The fallout of Putin helping make NATO ‘great again’

Russia’s actions have now united the European countries more than ever before, which will also test India’s global actor role

Updated - May 11, 2023 02:42 am IST

Published - May 11, 2023 12:08 am IST

‘Mr. Putin’s actions have brought certain changes in the regional security dynamics of Europe’

‘Mr. Putin’s actions have brought certain changes in the regional security dynamics of Europe’ | Photo Credit: AFP

The North Atlantic Treaty Organization (NATO) has almost doubled its borders with Russia with the addition of Finland as its 31st member in April 2023. Sweden will become a member eventually, once the ratification process gets over, which will swell NATO’s territorial expanse like never before, and also make the Baltic Sea a NATO lake. The accession of Finland was the fastest on record.

For long, Nordic countries Finland and Sweden had refused to take sides, maintaining military non-alignment and being focused more on their internal socio-economic development, thus making them models of modern welfare states. Their relations with Russia were moderate at best, if not deep enough. But the Russian invasion of Ukraine changed the way they had viewed their eastern neighbour and the predictability of its leader, Vladimir Putin. For sure, Mr. Putin’s actions have brought certain changes in the regional security dynamics of Europe.

Russian actions, European unity

First, engaging Russia has never been so easy for the European Union, mostly because of differences among member-states. Some European countries such as Germany and France had a soft corner for Russia, unlike some Baltic states such as Estonia, Latvia and Lithuania which have been in favour of treading a cautious path. Russia’s invasion of Ukraine has not only brought back war to the European realm in the post-Second World War era, but is also a blow to the EU’s image as an actor, having failed to avert the war in its neighbourhood. An interesting outcome in this adverse situation is that Russia’s actions have now united European countries more than ever before.

Second, Mr. Putin might not have expected that Finland and Sweden would give up their neutrality so soon. Their membership will also mean more expenditure, militarily, and restructuring apart from a stationing of NATO forces under the new command structure. As a response, Russia will also build its military presence in the adjoining northern areas and the Kaliningrad exclave. Bordering Finland, these northern areas (starting from St. Petersburg to Murmansk) come under the Russian Core region, which is strategically and economically important for Russia. Having NATO at its Finnish door will further fuel Russian anxiety.

Spotlight on the Arctic

Third, apart from these immediate border areas, another region where Nordic countries (or for that matter NATO) may face a standoff with Russia is the Arctic region, which has received little attention being too hostile an environment to merit any attention. But, due to climate change and prospects of harnessing untapped oil, gas and mineral resources, it is receiving wide attention, creating unexpected and complex challenges. Apart from the United States, Canada, and Russia, the Nordic countries such as Norway, Denmark, Iceland, Sweden and Finland are members of the Arctic Council, and have a direct stake in Arctic affairs. There have been localised confrontations between Russia and other actors here. NATO membership for the Nordic countries has brought a new geo-strategic dimension to the Arctic’s future.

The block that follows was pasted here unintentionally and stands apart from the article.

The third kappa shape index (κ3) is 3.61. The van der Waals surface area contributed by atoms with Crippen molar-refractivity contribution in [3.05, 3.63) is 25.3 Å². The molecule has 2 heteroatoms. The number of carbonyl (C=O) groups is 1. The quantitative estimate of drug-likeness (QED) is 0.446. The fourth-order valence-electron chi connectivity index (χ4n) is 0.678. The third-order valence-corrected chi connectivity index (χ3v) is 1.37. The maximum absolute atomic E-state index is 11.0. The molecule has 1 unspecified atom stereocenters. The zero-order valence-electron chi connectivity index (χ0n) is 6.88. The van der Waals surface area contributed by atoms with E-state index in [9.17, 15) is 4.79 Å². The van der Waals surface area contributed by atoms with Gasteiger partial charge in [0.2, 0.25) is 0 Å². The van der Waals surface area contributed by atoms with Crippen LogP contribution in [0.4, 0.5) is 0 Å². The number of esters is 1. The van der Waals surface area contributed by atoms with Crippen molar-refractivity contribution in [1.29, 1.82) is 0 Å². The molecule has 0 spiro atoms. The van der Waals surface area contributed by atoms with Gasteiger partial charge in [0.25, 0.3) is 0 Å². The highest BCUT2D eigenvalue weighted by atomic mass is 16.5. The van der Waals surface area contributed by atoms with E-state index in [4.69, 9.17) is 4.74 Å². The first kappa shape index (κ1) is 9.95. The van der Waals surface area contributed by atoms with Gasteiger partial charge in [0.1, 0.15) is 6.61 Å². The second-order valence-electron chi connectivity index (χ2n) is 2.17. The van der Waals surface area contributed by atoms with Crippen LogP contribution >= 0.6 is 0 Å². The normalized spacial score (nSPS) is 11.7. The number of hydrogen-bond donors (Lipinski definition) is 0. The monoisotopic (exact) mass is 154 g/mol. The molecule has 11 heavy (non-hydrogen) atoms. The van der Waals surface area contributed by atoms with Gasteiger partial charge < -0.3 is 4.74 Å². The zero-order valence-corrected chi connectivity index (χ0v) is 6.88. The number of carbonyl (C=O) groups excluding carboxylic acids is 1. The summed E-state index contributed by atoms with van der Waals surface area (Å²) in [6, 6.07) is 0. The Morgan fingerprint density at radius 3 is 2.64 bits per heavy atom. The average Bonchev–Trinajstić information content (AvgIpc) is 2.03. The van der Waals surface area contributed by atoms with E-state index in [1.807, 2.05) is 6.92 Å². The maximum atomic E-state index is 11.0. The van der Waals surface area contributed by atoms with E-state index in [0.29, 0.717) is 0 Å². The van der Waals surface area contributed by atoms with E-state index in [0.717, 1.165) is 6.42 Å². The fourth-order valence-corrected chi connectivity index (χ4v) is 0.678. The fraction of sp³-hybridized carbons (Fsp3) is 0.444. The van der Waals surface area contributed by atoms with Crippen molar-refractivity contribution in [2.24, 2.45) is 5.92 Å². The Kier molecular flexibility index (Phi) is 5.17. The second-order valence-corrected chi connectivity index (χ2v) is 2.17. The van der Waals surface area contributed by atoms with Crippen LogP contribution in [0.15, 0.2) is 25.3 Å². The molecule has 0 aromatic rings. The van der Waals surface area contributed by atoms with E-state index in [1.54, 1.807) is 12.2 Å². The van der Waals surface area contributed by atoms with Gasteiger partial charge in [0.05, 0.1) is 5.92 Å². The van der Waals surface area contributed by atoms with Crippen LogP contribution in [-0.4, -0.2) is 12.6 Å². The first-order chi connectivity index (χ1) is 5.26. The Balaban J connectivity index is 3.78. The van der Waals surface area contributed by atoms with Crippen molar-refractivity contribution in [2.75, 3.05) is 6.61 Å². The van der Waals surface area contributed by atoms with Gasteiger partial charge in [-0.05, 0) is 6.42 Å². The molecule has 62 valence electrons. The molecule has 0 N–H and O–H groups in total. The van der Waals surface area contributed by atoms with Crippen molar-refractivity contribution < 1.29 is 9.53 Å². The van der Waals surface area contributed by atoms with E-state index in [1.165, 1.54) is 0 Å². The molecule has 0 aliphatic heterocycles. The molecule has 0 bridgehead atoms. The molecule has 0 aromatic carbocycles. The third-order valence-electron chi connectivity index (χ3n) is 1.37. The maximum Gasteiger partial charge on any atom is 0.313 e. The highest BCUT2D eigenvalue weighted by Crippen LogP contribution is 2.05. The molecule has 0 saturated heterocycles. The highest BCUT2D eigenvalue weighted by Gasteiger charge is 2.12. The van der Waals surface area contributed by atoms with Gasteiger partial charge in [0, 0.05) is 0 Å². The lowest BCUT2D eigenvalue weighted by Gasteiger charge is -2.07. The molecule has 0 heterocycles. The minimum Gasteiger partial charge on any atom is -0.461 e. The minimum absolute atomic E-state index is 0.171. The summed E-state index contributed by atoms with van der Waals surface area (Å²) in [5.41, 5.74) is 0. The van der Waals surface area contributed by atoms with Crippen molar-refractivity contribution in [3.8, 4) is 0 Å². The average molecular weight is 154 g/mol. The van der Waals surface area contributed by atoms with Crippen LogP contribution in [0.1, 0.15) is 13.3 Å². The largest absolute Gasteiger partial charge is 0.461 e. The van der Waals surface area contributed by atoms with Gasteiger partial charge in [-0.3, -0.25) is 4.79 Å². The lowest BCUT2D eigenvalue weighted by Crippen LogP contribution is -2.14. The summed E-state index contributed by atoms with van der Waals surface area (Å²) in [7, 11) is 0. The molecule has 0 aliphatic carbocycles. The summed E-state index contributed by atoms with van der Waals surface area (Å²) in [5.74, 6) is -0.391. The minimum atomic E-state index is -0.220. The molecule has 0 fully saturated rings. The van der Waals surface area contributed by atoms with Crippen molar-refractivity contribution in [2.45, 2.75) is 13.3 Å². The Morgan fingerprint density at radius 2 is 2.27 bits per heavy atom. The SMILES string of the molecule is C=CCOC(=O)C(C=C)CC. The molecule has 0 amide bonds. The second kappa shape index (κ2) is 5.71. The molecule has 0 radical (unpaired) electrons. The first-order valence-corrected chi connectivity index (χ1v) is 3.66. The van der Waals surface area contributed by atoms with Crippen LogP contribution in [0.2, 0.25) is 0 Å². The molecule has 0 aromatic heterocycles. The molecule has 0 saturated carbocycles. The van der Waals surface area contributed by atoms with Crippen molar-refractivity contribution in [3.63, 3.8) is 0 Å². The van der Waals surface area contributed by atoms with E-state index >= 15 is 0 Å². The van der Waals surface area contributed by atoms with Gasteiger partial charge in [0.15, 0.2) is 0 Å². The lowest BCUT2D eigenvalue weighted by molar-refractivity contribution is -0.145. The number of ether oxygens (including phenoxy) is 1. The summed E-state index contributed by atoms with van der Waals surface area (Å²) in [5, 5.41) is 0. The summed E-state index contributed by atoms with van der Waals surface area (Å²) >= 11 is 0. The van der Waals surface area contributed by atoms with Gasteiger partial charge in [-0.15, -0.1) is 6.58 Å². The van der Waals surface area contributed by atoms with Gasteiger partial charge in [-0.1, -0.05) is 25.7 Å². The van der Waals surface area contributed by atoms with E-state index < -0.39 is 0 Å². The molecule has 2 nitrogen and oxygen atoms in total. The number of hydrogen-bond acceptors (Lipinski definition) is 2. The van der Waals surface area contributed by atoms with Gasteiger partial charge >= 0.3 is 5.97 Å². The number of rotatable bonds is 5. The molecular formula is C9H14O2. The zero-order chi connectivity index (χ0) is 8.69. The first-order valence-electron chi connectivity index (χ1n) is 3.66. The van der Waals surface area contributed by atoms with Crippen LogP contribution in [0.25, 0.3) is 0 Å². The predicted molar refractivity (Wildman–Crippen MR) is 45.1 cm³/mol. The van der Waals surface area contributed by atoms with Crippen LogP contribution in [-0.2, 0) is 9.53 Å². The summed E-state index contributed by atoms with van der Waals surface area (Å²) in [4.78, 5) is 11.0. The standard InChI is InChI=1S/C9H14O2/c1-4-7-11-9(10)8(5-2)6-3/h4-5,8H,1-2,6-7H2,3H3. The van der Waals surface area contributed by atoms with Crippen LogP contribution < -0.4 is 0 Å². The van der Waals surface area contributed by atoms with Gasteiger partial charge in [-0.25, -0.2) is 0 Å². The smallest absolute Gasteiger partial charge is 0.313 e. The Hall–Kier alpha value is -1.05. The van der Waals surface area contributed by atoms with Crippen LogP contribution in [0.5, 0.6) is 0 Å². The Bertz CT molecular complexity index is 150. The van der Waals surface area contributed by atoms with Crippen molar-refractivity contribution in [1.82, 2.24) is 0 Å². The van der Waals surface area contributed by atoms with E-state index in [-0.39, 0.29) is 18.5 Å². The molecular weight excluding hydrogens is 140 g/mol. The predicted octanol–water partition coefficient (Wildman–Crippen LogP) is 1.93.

For Russia, cohabitation, rather than confrontation, with NATO was an option, but its military action has changed everything. By invading Ukraine, Mr. Putin wanted to stop NATO from expanding its base. On the contrary, it has triggered a NATO expansion instead, to a larger base in the Nordic, complicating the security landscape and creating more frontiers. There is more justification for NATO’s existence now. Many countries now see their secure future in NATO’s Article 5. Mr. Putin has in fact made NATO great again.

Editorial | Russia’s NATO problem: On the Ukraine war

Implications for India

In recent years, India has had limited engagement with NATO, mostly as political dialogues. India has maintained a strategic silence on NATO’s recent expansion. But it needs to closely watch for scenarios that could emerge.

First, Russia has few friends left in the current situation, but India, as one of them, is unlikely to help Moscow in maintaining the balance of power to counter NATO. China has maintained a strong stance against NATO’s existence and outreach towards the Indo-Pacific. Russia may count on China for support, bringing the two countries closer, strategically and militarily, which may not be in India’s interest.

Second, in recent years, the Nordic region has caught the frequency of India’s strategic radar. Prime Minister Narendra Modi visited Copenhagen to participate in the Second India-Nordic Summit in May 2022, and underlined India’s deep interest in cooperation. This region now coming under a NATO umbrella will complicate India’s strategic choices.

Also read: Explained | Russia’s nuclear icebreakers and militarisation of the Arctic

Third, India has observer status in the Arctic Council and pursues an Arctic Policy to promote multi-level cooperation. Finland’s NATO membership, with Sweden joining soon, along with China’s claim as a ‘Near Arctic State’ and its partnership with Russia in this region, may lead to the Arctic’s militarisation, thereby affecting the interests of all actors including India. India’s global actor role will be tested in view of the new European security architecture led by NATO, and contested by Russia.

Sakti Prasad Srichandan is Assistant Professor, Centre for European Studies, School of International Studies, Jawaharlal Nehru University

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